…Saturn’s most distant ring is as bright and three times as wide as it was during the Voyager flybys in 1980 and 1981…
Saturn’s rings are among the most beautiful sights in the Solar System. They have been a source of scientific fascination and puzzlement since they were discovered by Galileo in 1610 although it was Christiaan Huygens who first suggested they were rings in 1655.
The great mystery of Saturn’s rings is how they formed and why they are so stable. A simple model of orbital dynamics suggests that any small particles in this kind of orbit should gradually spiral into the planet.
So the rings should long ago have smeared out and disappeared. Instead, they are highly complex and stable and contain other structures such as spokes and braids. Nobody knows how.
The results are something of a puzzle. Between 2004 and 2009, the F ring has been twice as bright as it was between 1980 and 1981. It is also increased in size from a width of about 200 kilometres to about 580 kilometres today.
What possible mechanisms might have caused these kinds of changes? The most obvious culprit is the satellite Prometheus which orbits inside the F ring, slightly closer to Saturn. Prometheus is known as a shepherd moon and astronomers have observed it influencing the formation of clumps and braids within the F ring.
What’s more, Prometheus is closer to the F ring today than it was in the early 1980s. French and co say that in 1980/81, the moon’s point of closest approach was some 500 kilometres from the F ring and in 2009 it was around 200 kilometres.
It is easy to think that this change may be responsible for the increase in brightness, perhaps by generating gravitational perturbations that cause particles to collide and split into smaller pieces. An increase in the number of particles in the ring could explain its change in brightness.
But French and co disagree. They point out that between 2004 and 2009, the distance of closest approach between the F ring and Prometheus also decreased by about the same amount. And yet, the F ring has not changed significantly in brightness during this time. Some other process must be at work.
One clue comes from an event in 2006 when part of the ring suddenly flared, increasing in brightness. French and co believe it was struck by a small cloud of dust that caused a chain reaction of collisions that split the rock, ice and dust in the ring into many smaller pieces. Hence the flare. Over time, the orbit of these smaller particles would degrade, causing the ring to dim again.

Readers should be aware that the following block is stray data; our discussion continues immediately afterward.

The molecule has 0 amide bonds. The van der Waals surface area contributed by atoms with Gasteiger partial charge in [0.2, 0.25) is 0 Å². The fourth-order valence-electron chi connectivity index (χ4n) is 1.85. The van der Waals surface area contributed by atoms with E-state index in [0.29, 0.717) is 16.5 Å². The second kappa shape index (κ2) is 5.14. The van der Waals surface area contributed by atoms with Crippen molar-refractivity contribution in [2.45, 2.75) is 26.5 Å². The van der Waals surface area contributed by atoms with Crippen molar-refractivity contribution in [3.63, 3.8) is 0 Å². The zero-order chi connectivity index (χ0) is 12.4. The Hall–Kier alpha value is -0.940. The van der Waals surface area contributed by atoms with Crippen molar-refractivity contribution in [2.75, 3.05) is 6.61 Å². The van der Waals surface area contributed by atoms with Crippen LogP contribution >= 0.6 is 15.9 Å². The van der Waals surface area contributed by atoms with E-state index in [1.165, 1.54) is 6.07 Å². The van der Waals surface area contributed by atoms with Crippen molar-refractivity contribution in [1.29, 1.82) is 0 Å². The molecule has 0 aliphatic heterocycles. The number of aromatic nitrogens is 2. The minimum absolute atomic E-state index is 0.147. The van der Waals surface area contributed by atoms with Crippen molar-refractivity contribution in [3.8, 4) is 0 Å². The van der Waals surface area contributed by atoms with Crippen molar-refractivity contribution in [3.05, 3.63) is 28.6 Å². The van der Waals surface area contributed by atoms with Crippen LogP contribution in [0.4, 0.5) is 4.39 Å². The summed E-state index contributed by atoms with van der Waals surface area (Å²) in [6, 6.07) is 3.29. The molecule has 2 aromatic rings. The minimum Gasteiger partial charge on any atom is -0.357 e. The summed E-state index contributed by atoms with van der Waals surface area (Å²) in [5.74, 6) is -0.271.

That raises another question, however. If smaller particles are spiralling in towards Saturn, the ring must be continually refreshed with new particles to maintain its current brightness.
French and co say the widening of the ring may explain this. They believe this widening is a periodic process linked to the orbit of Prometheus and perhaps other shepherd moons nearby, which change their point of closest approach over a period of about 17 years.
What’s curious about this is that as the ring becomes bigger, the orbit of the dust it contains must become unstable. So some of this dust out to spread into more distant orbits. These clumps of dust will eventually spiral back towards the planet and hit the F ring on the way back.
French and co say the brightening in 2006 was probably caused by just such an event. And they say these kinds of collisions must occur on a periodic basis associated with the widening of the ring.
In other words, as the ring becomes wider, it releases clumps of dust into more distant orbits that then collide with the ring as they spiral in. It is this process causes the ring to brighten.
That’s an interesting idea that reveals some of the complex orbital behaviours that astronomers are beginning to discover in the Saturnian system. And like all good scientific hypotheses, this one leads to a clear prediction.
If French and co are right, the F ring should currently be at its maximum brightness. In the next few years, as the number of collisions decrease, the ring should become dimmer. “By 2016, the ring and Prometheus will be in an orbital configuration similar to where they were at the Voyager encounters, and the ring’s properties will once again be similar to what we observed so long ago,” they conclude.
That’s a fascinating prediction and one that Cassini will be well placed to witness. Barring any unforeseen tragedy, the spacecraft is set to continue its mission to 2017 when French and co will have been proved either right or wrong.
So just sit back and witness the process of science at work!
Find original source to the article here: https://medium.com/the-physics-arxiv-blog/the-mystery-of-saturns-brightening-f-ring-5d97a6594a2c